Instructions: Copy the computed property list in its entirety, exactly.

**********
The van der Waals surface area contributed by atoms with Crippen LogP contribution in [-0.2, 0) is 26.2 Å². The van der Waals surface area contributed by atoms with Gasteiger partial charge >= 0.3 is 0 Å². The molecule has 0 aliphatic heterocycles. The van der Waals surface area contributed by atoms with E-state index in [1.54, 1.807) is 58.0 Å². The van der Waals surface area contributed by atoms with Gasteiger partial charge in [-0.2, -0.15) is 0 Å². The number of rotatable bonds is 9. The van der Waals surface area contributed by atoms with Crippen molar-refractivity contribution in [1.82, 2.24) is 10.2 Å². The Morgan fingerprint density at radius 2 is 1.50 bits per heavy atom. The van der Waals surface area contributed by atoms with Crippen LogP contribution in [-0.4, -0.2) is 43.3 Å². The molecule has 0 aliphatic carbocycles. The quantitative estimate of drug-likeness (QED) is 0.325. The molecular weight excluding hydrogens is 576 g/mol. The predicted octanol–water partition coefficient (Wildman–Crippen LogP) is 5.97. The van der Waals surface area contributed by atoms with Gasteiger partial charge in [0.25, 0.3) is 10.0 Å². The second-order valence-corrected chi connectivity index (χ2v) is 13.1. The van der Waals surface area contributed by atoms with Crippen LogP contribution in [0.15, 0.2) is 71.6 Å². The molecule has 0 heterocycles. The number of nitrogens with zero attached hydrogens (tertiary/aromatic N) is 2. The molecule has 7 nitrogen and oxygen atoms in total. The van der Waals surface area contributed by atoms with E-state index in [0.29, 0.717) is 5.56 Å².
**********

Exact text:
The van der Waals surface area contributed by atoms with Crippen LogP contribution in [-0.2, 0) is 26.2 Å². The van der Waals surface area contributed by atoms with Gasteiger partial charge >= 0.3 is 0 Å². The molecule has 0 aliphatic heterocycles. The van der Waals surface area contributed by atoms with E-state index in [1.54, 1.807) is 58.0 Å². The van der Waals surface area contributed by atoms with Gasteiger partial charge in [-0.2, -0.15) is 0 Å². The number of rotatable bonds is 9. The van der Waals surface area contributed by atoms with Crippen molar-refractivity contribution in [1.82, 2.24) is 10.2 Å². The Morgan fingerprint density at radius 2 is 1.50 bits per heavy atom. The van der Waals surface area contributed by atoms with Crippen LogP contribution in [-0.4, -0.2) is 43.3 Å². The molecule has 0 aliphatic carbocycles. The quantitative estimate of drug-likeness (QED) is 0.325. The molecular weight excluding hydrogens is 576 g/mol. The predicted octanol–water partition coefficient (Wildman–Crippen LogP) is 5.97. The van der Waals surface area contributed by atoms with Gasteiger partial charge in [0.25, 0.3) is 10.0 Å². The second-order valence-corrected chi connectivity index (χ2v) is 13.1. The van der Waals surface area contributed by atoms with Crippen LogP contribution in [0.15, 0.2) is 71.6 Å². The molecule has 0 heterocycles. The number of nitrogens with zero attached hydrogens (tertiary/aromatic N) is 2. The molecule has 7 nitrogen and oxygen atoms in total. The van der Waals surface area contributed by atoms with E-state index in [0.29, 0.717) is 5.56 Å².